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|Year : 2016 | Volume
| Issue : 1 | Page : 52-53
Prevalence of autism spectrum disorders among children (1-10 years of age): Findings of a midterm report from Northwest India
Department of Paediatrics, Al-Kindy College of Medicine, Baghdad University, Baghdad, Iraq
|Date of Web Publication||5-Jan-2016|
M D Al-Mendalawi
Department of Paediatrics, Al-Kindy College of Medicine, Baghdad University, Baghdad
Source of Support: None, Conflict of Interest: None
|How to cite this article:|
Al-Mendalawi M D. Prevalence of autism spectrum disorders among children (1-10 years of age): Findings of a midterm report from Northwest India. J Postgrad Med 2016;62:52-3
|How to cite this URL:|
Al-Mendalawi M D. Prevalence of autism spectrum disorders among children (1-10 years of age): Findings of a midterm report from Northwest India. J Postgrad Med [serial online] 2016 [cited 2022 Jan 16];62:52-3. Available from: https://www.jpgmonline.com/text.asp?2016/62/1/52/173219
Raina et al. found out in their interesting study that the prevalence of autism spectrum disorders (ASDs) among their studied pediatric population (1-10 years of age) was 0.9/1000. I presume that such prevalence ought to be cautiously interpreted. This is based on the presence of an important methodological limitation. Raina et al. mentioned in the methodology that the participants were screened by trained field investigators utilizing the Hindi version of the Indian Scale for Assessment of Autism (ISAA). It is worthy to mention that ISAA has been considered to be a valid, accurate, and reliable tool for diagnosing ASDs and assessing the severity and disability among Indian children.  However, it has suboptimal validity in 3-9-year-old children. A recently published Indian study on the evaluation of ISAA in children aged 2-9 years at high risk of autism has shown that it had a sensitivity of 93.3; specificity of 97.4; positive and negative likelihood ratios of 85.7 and 98.7, respectively; and positive and negative predictive values of 35.5 and 0.08, respectively. Reliability was good and validity was suboptimal (r low, in 4/6 domains). The optimal threshold point demarcating "Autism" from "No autism" according to the Receiver Operating Characteristic curve was ISAA score of 70. The study concluded that ISAA could identify autism at a cutoff score of ≥70 and, thus certify disability of ≥40% in 3-9-year-old children.  Accordingly, I presume that there is a need to employ an assessment tool other than ISAA that could better determine ASDs prevalence. The ideal Indian diagnostic tool for ASDs requires accounting for variable literacy levels and heterogeneous culture and languages. It needs to be inexpensive, accurate, valid, reliable, easy to administer, and able to fulfill multiple purposes, including clinical (diagnosis, grading severity, planning intervention, and monitoring), research, and certification.  I presume that Autism Diagnostic Observation Schedule (ADOS)-Module 1 [ADOS (M1)] could be considered a better alternative ASD assessment tool as its cumulative diagnostic accuracy has been evaluated by a set of Indian researchers using the original diagnostic algorithm with meta-analysis and meta-regression. Tsheringla et al. addressed that the pooled sensitivity, specificity, diagnostic odds ratio (DOR), and summary receiver operating characteristic curves and its area under the curve (SROC-AUC) for the overall diagnostic accuracy of ADOS (M1) were: 0.91 (95% CI = 0.89-0.93), 0.73 (95% CI = 0.69-0.76), 44.20 (95% CI = 15.89-122.95), and 0.90, respectively. Moreover, the meta-regression analysis showed a nonsignificant relationship between ADOS (M1) and study quality as well as sample size. The researchers concluded that the ADOS (M1) with the original diagnostic algorithm had the overall diagnostic accuracy and pooled specificity suggesting moderate accuracy. The pooled sensitivity was high to be recommended as a screening test for ASDs.  I, therefore, presume that conducting a community based study utilizing ADOS (M1) could yield a better idea on the actual ASDs prevalence among Indian pediatric population.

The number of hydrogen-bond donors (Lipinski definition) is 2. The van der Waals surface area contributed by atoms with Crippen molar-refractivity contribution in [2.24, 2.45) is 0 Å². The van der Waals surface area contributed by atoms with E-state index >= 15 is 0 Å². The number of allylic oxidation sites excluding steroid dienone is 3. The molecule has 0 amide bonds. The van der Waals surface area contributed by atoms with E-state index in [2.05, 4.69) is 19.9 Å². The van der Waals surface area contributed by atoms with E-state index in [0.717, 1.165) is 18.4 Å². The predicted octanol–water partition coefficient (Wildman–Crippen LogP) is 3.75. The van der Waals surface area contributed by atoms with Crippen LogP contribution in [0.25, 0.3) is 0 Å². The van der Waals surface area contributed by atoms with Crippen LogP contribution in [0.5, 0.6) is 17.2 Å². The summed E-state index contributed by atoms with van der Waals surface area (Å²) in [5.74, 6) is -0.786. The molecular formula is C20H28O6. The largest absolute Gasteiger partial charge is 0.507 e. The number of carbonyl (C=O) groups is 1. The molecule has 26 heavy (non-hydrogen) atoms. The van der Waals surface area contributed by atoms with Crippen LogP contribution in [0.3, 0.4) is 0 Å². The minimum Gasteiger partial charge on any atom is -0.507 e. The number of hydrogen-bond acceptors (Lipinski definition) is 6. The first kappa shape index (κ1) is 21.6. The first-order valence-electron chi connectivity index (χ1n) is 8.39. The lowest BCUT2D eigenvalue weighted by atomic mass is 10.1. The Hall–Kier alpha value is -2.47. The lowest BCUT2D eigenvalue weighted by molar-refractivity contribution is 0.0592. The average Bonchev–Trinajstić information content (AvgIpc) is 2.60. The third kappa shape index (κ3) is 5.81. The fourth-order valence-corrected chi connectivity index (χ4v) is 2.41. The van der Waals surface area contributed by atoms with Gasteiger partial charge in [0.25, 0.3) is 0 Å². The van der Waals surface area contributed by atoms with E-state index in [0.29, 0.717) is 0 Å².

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Conflicts of interest
There are no conflicts of interest.
| :: References|| |
Raina SK, Kashyap V, Bhardwaj AK, Kumar D, Chander V. Prevalence of autism spectrum disorders among children (1-10 years of age) - Findings of a mid-term report from Northwest India. J Postgrad Med 2015;61:243-6.
Chakraborty S, Thomas P, Bhatia T, Nimgaonkar VL, Deshpande SN. Assessment of severity of autism using the Indian scale for assessment of autism. Indian J Psychol Med 2015;37:169-74.
Mukherjee SB, Malhotra MK, Aneja S, Chakraborty S, Deshpande S. Diagnostic accuracy of Indian Scale for Assessment of Autism (ISAA) in children aged 2-9 years. Indian Pediatr 2015;52:212-6.
Tsheringla S, Minju KA, Russell S, Mammen P, Russell PS, Nair MK. A meta-analysis of the diagnostic accuracy of Autism Diagnostic Observation Schedule Module-1 for autism spectrum disorders. Indian J Pediatr 2014;81(Suppl 2):S187-92.
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